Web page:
By Mark Saldana
Rating: 2.5 (Out of 4 Stars)
In 1993 Steven Spielberg and visual effects company Industrial Light & Magic left movie audiences in awe with Jurassic Park, a summer blockbuster that most people consider a cinema classic. Spielberg followed this in 1997 with The Lost World: Jurassic Park and served as executive producer for the Joe Johnston helmed Jurassic Park III (2001), both of which received mixed responses from audiences and critics. Twenty-two years after the release of the first film, Steven Spielberg has returned to the Jurassic universe with a fresh director, Colin Trevorrow (Safety Not Guaranteed), but with a not-so-fresh approach to the material. The result is another sequel that may have all the thrills of an intense amusement park ride, but all of the silliness of a lame cartoon.
Just over twenty years after the last failed and tragic attempt by InGen to open a dinosaur-themed amusement park, the Masrani Corporation has finally achieved success with a fully functioning park that allows its guests to witness real dinosaurs within a safe and controlled environment. Having been open for a few years now, Masrani CEO and park owner Simon Masrani has been working with Claire Dearing (Bryce Dallas Howard) and a team of scientists to develop the next big attraction to alleviate dwindling sales. As usual, the scientists have cooked up a recipe for disaster when said attraction escapes and reeks havoc in a park filled with guests, including Dearing’s nephews Gray (Ty Sympkins) and Zach (Nick Robinson). Dearing and Velociraptor expert Owen Grady (Chris Pratt) go on a search for her nephews who are unaware of the danger they face. The Masrani company desperately turns to Vic Hoskins (Vincent D’Onofrio), an InGen security head with plans of his own.
Written by Rick Jaffa, Amanda Silver, Colin Trevorrow, Derek Connolly, and directed by Trevorrow, Jurassic World starts off with much promise and almost recaptures the wow factor of the first film. Trevorrow and ILM have done exceptional work with some incredible visual effects and pulse pounding action sequences. The attacks on the people characters offer audiences more of the same they probably experienced in the first three films, but to the credit of Trevorrow, cinematographer John Schwarzman, and editor Kevin Stitt, the filmmakers do build up the suspense and tension beautifully. The visual and sonic presentation of the movie does beg for a theatrical experience in the finest cinemas out there. The story and writing; however, will have some audiences bewildered, laughing, and cringing in their seats.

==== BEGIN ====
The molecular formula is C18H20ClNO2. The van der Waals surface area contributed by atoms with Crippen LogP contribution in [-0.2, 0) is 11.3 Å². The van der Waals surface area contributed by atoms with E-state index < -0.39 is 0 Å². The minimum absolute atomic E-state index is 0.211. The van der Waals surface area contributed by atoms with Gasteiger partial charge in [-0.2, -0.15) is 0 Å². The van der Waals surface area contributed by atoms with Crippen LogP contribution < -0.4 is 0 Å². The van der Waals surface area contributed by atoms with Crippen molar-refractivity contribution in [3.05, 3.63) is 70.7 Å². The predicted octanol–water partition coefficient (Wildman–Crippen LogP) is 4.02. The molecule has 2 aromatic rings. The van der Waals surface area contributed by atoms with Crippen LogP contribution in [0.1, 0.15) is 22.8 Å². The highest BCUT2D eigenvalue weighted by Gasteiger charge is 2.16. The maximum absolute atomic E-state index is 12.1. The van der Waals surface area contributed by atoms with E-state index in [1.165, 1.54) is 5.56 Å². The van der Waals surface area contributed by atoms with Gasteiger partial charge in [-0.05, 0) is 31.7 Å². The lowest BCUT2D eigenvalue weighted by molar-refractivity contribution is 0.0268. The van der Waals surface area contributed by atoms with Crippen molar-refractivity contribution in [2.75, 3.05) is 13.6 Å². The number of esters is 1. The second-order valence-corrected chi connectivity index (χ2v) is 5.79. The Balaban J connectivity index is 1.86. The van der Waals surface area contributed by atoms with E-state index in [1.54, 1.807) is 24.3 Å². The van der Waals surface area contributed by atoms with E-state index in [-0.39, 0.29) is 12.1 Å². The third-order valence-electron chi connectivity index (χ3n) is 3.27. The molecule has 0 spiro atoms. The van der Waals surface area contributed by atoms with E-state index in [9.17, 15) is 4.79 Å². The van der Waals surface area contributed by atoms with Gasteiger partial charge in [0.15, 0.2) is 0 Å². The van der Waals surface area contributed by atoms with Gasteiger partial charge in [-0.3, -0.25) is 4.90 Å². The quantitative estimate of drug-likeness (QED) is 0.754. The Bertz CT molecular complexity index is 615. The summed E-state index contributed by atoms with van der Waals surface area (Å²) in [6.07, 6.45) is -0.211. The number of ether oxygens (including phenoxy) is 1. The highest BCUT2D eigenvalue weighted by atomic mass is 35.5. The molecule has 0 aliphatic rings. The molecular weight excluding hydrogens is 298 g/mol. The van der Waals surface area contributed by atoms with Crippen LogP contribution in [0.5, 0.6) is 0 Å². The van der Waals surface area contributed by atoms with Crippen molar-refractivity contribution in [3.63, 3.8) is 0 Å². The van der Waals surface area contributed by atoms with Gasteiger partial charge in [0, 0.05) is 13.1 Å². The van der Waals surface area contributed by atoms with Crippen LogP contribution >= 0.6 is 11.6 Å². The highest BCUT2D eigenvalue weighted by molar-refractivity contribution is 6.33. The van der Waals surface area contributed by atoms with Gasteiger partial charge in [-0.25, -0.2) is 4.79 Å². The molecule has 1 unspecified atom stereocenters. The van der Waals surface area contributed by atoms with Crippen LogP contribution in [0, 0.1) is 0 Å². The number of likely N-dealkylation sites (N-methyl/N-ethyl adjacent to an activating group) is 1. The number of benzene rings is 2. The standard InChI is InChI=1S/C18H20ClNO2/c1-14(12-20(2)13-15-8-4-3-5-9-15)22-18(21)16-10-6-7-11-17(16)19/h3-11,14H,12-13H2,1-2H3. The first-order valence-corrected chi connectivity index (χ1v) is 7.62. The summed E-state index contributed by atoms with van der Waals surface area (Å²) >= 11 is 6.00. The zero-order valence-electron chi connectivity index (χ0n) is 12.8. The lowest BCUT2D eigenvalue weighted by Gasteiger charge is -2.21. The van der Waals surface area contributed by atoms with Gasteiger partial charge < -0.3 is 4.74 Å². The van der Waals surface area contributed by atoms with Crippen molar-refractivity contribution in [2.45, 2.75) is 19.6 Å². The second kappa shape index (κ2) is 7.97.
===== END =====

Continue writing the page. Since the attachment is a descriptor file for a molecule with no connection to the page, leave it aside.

Well, at least that’s the effect it had on me. At first, I watched and enjoyed the beautiful aesthetics of the movie making–the expected “oohs” and “ahs”. However, when the lines and dialogue get really stupid, I was left slack-jawed and sometimes laughing to the point of tears at how bad the writing in these scenes get. Then the writers and filmmakers make some really ludicrous story choices as the movie nears its climax and conclusion. Just when I thought the movie may have redeemed itself with an awesome climax sequence, Trevorrow and crew decide to throw in everything including the kitchen sink! I was looking for the Fonz to make a motorcycle jump over the dinosaurs at this point. That’s how moronic things get. The filmmakers may have improved some things from the first movies, and repeated a few of the past mistakes, but they go ahead and make a whole bunch of new ones I hadn’t even anticipated.
To be more positive, though, the overall movie is fun and the cast is pretty good, just lacking solid character development and great dialogue. Like I previously stated, the visuals and sounds do demand that this film be watched in a theater, perhaps even in a great 3D one, but the flaws cannot be denied. It is a film that I’d recommend my readers to watch at a matinee, because I know I’d be annoyed if I had paid full price to see it. I’m not sure if Spielberg hoped to re-launch this franchise with Jurassic World. Unfortunately, his company has come up with another inferior sequel to a film classic that still holds up to this day and has yet to be topped.